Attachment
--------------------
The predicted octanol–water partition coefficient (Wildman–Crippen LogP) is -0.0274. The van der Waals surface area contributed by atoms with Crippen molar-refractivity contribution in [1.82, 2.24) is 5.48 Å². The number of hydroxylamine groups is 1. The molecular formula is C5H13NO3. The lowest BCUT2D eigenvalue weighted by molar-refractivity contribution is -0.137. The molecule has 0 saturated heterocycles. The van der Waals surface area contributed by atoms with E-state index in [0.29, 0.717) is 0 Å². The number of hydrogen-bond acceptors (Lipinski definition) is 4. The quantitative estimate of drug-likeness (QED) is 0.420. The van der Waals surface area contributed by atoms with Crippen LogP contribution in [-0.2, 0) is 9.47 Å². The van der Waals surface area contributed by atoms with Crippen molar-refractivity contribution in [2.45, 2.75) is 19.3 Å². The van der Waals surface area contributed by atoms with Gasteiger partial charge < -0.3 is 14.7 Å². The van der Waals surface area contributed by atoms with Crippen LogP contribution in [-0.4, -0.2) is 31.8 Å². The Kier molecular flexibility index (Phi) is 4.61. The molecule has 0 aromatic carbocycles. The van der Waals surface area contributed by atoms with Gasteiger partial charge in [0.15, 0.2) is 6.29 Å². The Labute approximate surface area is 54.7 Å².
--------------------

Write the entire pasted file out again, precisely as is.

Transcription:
The predicted octanol–water partition coefficient (Wildman–Crippen LogP) is -0.0274. The van der Waals surface area contributed by atoms with Crippen molar-refractivity contribution in [1.82, 2.24) is 5.48 Å². The number of hydroxylamine groups is 1. The molecular formula is C5H13NO3. The lowest BCUT2D eigenvalue weighted by molar-refractivity contribution is -0.137. The molecule has 0 saturated heterocycles. The van der Waals surface area contributed by atoms with E-state index in [0.29, 0.717) is 0 Å². The number of hydrogen-bond acceptors (Lipinski definition) is 4. The quantitative estimate of drug-likeness (QED) is 0.420. The van der Waals surface area contributed by atoms with Crippen LogP contribution in [-0.2, 0) is 9.47 Å². The van der Waals surface area contributed by atoms with Crippen molar-refractivity contribution in [2.45, 2.75) is 19.3 Å². The van der Waals surface area contributed by atoms with Gasteiger partial charge < -0.3 is 14.7 Å². The van der Waals surface area contributed by atoms with Crippen LogP contribution in [-0.4, -0.2) is 31.8 Å². The Kier molecular flexibility index (Phi) is 4.61. The molecule has 0 aromatic carbocycles. The van der Waals surface area contributed by atoms with Gasteiger partial charge in [0.15, 0.2) is 6.29 Å². The Labute approximate surface area is 54.7 Å².